Since the introduction of Doxil® on the market nearly 20years ago, a number of nanomedicines have become part of treatment regimens in the clinic. With the exception of antibody-drug conjugates, these nanomedicines are all devoid of targeting ligands and rely solely on their physicochemical properties and the (patho)physiological processes in the body for their biodistribution and targeting capability. At the same time, many preclinical studies have reported on nanomedicines exposing targeting ligands, or ligand-targeted nanomedicines, yet none of these have been approved at this moment. In the present review, we provide a concise overview of 13 ligand-targeted particulate nanomedicines (ligand-targeted PNMs) that have progressed into clinical trials. The progress of each ligand-targeted PNM is discussed based on available (pre)clinical data. Main conclusions of these analyses are that (a) ligand-targeted PNMs have proven to be safe and efficacious in preclinical models; (b) the vast majority of ligand-targeted PNMs is generated for the treatment of cancer; (c) contribution of targeting ligands to the PNM efficacy is not unambiguously proven; and (d) targeting ligands do not cause localization of the PNM within the target tissue, but rather provide benefits in terms of target cell internalization and target tissue retention once the PNM has arrived at the target site. Increased understanding of the in vivo fate and interactions of the ligand-targeted PNMs with proteins and cells in the human body is mandatory to rationally advance the clinical translation of ligand-targeted PNMs. Future perspectives for ligand-targeted PNM approaches include the delivery of drugs that are unable or inefficient in passing cellular membranes, treatment of drug resistant tumors, targeting of the tumor blood supply, the generation of targeted vaccines and nanomedicines that are able to cross the blood-brain barrier.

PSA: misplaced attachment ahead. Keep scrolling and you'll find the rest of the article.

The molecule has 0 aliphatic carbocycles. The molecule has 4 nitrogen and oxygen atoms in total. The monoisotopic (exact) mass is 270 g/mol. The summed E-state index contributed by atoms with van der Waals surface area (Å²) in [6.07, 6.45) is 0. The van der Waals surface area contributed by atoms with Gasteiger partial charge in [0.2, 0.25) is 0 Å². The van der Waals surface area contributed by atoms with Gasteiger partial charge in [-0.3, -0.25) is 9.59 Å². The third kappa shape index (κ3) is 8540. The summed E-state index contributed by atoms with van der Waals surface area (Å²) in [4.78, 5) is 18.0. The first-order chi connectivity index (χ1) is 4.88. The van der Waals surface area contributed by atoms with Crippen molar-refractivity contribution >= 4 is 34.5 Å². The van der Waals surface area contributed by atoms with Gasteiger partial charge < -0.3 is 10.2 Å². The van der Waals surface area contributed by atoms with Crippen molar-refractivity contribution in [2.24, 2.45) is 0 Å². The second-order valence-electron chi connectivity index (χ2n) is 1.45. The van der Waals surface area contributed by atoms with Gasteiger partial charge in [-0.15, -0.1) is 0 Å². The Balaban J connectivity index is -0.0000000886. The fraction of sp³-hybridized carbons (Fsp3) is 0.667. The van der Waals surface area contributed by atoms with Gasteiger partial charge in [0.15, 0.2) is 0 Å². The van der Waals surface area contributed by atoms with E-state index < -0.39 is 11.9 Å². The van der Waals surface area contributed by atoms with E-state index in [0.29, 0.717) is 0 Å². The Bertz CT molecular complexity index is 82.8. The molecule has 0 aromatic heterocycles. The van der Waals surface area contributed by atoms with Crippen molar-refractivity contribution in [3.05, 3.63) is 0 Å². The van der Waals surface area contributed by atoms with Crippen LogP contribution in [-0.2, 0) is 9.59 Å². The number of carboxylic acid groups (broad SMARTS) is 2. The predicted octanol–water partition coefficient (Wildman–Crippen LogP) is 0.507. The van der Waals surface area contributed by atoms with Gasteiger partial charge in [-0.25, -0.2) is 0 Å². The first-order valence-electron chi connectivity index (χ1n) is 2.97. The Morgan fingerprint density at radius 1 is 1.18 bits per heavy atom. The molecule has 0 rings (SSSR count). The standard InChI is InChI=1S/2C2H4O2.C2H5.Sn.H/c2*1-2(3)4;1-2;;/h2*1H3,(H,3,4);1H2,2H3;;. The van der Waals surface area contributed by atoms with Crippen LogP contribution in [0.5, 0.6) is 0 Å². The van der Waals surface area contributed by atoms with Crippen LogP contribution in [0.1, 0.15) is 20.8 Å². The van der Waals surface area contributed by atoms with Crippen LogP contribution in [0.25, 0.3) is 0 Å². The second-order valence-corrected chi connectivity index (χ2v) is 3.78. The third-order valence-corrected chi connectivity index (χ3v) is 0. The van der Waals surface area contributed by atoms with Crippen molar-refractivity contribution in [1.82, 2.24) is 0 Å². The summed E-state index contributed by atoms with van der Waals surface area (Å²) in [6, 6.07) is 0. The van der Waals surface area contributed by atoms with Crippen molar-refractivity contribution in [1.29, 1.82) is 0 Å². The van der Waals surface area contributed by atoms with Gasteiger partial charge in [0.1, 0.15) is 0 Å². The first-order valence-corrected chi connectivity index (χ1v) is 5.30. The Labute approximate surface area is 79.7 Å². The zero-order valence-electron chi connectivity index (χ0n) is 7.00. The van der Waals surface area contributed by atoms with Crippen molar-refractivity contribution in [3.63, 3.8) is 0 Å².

12. Integrin receptors and ligand-gated channels.